The artist dreamed big and built sculptures and structures that probably seemed impossible to many, using concrete and rebar in ways that had not been explored before, with custom molds created from wood. (Some are on display in the game room of a whimsical mock-gothic house the two of them built, now the hotel El Castillo.) He did not clear swaths of land and try to overpower nature in his 80 acres, however. Instead the stone paths and the original rocks seem to play off each other and the natural walls blend into the man-made ones. Next to a pool at the bottom of a waterfall, small columns appear to be holding up a mountain. Instead of the concrete structures being the opposite of the surrounding plants, many contain motifs of leaves or bamboo, the natural reflected in the unnatural. He spent as much time caring for orchids and playing with pet tropical birds as he did telling workers where to pour the concrete.

After 36 structures built over a period of more than two decades, it wasn’t finished. Edward James still had money left and the largest structure was intended to reach seven stories, with trees growing out of the top. Alas, his body gave out before the funds did and just like that, the manifested dream stopped growing. He died in 1984, at age 77, with more plans sketched out but never realized.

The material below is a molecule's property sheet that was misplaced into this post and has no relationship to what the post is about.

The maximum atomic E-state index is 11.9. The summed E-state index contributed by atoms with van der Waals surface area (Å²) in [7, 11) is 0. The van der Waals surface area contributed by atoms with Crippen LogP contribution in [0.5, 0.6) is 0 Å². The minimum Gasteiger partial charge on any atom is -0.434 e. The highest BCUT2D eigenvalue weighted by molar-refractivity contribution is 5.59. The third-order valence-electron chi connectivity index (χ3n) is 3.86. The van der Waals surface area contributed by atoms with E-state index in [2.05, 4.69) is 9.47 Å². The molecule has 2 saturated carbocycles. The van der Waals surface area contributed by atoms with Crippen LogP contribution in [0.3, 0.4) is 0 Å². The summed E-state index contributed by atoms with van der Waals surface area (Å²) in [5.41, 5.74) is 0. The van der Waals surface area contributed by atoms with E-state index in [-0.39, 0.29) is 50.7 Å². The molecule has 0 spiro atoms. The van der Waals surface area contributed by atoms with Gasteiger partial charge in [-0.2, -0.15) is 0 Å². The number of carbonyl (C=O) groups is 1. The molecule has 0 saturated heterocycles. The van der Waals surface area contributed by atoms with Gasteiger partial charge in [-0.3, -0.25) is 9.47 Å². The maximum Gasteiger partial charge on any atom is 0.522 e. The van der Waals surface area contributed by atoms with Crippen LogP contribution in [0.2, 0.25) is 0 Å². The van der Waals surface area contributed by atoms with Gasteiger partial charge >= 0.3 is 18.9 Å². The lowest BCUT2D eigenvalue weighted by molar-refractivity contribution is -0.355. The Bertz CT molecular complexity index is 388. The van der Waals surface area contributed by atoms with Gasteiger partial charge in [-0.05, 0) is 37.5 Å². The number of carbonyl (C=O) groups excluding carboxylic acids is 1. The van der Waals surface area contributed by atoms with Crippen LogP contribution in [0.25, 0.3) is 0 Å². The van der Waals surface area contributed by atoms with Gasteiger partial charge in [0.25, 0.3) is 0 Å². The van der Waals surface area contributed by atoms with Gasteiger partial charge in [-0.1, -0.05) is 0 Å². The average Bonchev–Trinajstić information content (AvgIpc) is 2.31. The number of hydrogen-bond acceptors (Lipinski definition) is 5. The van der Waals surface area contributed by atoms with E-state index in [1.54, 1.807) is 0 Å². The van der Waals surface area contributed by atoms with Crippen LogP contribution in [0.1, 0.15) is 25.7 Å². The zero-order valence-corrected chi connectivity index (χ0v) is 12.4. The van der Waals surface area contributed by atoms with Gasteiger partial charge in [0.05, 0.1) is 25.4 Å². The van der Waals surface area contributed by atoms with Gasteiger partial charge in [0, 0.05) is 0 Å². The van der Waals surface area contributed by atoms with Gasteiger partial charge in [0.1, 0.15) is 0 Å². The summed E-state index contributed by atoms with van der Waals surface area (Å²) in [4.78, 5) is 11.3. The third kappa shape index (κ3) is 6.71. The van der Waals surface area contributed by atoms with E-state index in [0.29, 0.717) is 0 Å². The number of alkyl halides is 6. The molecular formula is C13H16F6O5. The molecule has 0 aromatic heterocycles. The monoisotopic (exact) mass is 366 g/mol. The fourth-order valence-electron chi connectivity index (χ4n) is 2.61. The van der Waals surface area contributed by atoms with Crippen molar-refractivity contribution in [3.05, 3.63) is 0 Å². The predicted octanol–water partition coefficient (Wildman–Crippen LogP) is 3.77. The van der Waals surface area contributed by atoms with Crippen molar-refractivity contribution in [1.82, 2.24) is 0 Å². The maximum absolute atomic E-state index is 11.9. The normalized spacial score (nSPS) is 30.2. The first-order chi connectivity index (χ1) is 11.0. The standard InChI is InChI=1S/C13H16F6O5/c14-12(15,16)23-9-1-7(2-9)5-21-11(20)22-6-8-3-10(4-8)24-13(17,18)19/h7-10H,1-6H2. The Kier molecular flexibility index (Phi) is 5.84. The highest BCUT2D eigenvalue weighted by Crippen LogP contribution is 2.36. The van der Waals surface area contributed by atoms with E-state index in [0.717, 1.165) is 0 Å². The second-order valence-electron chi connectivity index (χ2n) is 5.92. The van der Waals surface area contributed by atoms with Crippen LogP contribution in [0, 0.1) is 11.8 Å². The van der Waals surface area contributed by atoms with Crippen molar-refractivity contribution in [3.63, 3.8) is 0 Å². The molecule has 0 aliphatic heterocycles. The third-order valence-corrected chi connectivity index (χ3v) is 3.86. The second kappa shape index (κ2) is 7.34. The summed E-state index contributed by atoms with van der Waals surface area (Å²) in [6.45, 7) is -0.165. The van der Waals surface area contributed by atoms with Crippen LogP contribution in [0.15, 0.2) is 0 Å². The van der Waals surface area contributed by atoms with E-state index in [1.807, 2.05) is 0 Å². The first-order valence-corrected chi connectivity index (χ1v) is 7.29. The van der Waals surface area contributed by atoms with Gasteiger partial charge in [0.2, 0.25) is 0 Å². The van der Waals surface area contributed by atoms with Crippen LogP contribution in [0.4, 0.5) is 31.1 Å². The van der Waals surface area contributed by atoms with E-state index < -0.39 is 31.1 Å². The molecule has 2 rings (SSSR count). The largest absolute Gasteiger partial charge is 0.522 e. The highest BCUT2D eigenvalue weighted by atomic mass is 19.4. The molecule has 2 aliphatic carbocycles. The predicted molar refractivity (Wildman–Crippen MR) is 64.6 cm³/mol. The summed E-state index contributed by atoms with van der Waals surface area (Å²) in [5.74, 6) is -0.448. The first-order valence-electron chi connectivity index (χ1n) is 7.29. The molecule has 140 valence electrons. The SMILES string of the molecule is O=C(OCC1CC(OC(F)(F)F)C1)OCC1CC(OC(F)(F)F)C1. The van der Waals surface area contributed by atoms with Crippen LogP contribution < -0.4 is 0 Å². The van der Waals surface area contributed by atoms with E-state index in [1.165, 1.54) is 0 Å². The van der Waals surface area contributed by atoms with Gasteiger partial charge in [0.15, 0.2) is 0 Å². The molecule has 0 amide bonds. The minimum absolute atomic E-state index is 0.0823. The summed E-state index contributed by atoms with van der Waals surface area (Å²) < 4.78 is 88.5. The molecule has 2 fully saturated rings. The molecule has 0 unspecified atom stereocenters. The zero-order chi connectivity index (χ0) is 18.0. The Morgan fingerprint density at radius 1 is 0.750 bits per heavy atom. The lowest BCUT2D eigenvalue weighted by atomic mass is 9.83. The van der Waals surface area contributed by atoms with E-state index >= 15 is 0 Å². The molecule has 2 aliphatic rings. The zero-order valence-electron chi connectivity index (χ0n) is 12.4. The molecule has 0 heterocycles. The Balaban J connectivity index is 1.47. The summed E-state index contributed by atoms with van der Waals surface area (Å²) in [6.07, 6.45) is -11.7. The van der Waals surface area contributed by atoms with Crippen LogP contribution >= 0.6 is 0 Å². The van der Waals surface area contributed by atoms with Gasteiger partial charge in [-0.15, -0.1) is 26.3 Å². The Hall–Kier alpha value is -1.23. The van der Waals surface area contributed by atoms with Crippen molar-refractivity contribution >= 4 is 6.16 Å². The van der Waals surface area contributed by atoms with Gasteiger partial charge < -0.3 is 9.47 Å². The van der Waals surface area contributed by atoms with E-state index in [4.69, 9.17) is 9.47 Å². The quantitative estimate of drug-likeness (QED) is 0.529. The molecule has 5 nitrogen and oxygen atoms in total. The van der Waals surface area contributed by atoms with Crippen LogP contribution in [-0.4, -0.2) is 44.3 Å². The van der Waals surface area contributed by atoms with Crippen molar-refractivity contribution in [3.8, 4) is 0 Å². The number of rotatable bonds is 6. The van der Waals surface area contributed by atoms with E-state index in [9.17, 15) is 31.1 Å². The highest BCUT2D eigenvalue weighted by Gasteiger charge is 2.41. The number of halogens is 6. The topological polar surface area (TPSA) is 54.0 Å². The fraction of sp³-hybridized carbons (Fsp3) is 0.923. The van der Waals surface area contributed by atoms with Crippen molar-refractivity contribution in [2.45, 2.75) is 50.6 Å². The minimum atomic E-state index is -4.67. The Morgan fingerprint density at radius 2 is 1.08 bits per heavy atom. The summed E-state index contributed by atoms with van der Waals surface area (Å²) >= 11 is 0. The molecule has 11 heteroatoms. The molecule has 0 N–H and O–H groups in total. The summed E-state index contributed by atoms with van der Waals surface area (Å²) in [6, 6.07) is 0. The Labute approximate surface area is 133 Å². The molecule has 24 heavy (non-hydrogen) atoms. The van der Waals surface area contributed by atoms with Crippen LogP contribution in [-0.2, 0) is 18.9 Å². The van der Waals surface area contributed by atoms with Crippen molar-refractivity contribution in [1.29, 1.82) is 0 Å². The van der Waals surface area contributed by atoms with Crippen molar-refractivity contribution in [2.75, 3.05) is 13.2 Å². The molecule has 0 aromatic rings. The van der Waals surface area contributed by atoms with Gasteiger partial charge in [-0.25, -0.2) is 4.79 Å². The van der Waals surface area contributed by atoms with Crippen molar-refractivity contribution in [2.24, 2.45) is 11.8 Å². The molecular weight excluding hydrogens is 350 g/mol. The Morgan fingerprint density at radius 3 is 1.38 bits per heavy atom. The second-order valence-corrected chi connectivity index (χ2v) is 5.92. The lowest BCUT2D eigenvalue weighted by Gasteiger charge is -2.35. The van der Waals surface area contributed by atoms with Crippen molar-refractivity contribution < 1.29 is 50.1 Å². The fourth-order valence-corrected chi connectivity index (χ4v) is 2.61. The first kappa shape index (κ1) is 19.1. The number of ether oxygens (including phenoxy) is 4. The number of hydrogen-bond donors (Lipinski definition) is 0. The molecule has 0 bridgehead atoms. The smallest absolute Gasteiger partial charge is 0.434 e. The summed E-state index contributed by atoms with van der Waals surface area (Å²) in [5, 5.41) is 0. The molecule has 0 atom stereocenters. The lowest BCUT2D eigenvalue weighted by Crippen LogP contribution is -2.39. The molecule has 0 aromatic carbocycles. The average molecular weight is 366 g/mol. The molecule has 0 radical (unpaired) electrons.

Exploring Las Pozas now is a different experience than it was for many years after James’ death. With no heirs to look after the property, the Gastelum family was on their own and the hungry jungle kept spreading its tendrils. A foundation eventually took over the property, acquiring it in 2008 dollars for half what James spent in 1970s dollars. Fittingly, one of the donors was Cemex, the world’s third largest cement company.

Now the natural and unnatural are in balance again. The paths and narrow bridges are still treacherous, the stairs to nowhere still slippery, but for the most part we move through the 36 structures without real danger. This being Mexico, a country refreshingly under-burdened with lawyers, it’s our own problem if we fall and hurt ourselves. The original vision remains intact throughout the grounds: no warning signs, no plaques, no Pepsi stands, no logos.

His vision came to life here successfully. There is a sense of walking into a dream, entering a world where the usual rules don’t apply. Our pattern recognition is scrambled, our childlike sense of wonder returns, and we smile with the pure pleasure of discovering something truly different. In a digital age where every favorite site has now been photographed and shared a million times, when we arrive in a place feeling like we’ve been there already, Las Pozas still surprises, giving the impression of entering an alternate dimension.

Is that worth decades of work and five million dollars? On his deathbed, Edward James surely thought, “Absolutely!”



Tim Leffel is the author of four travel books and is editor of the award-winning webzine Perceptive Travel. He also runs several blogs including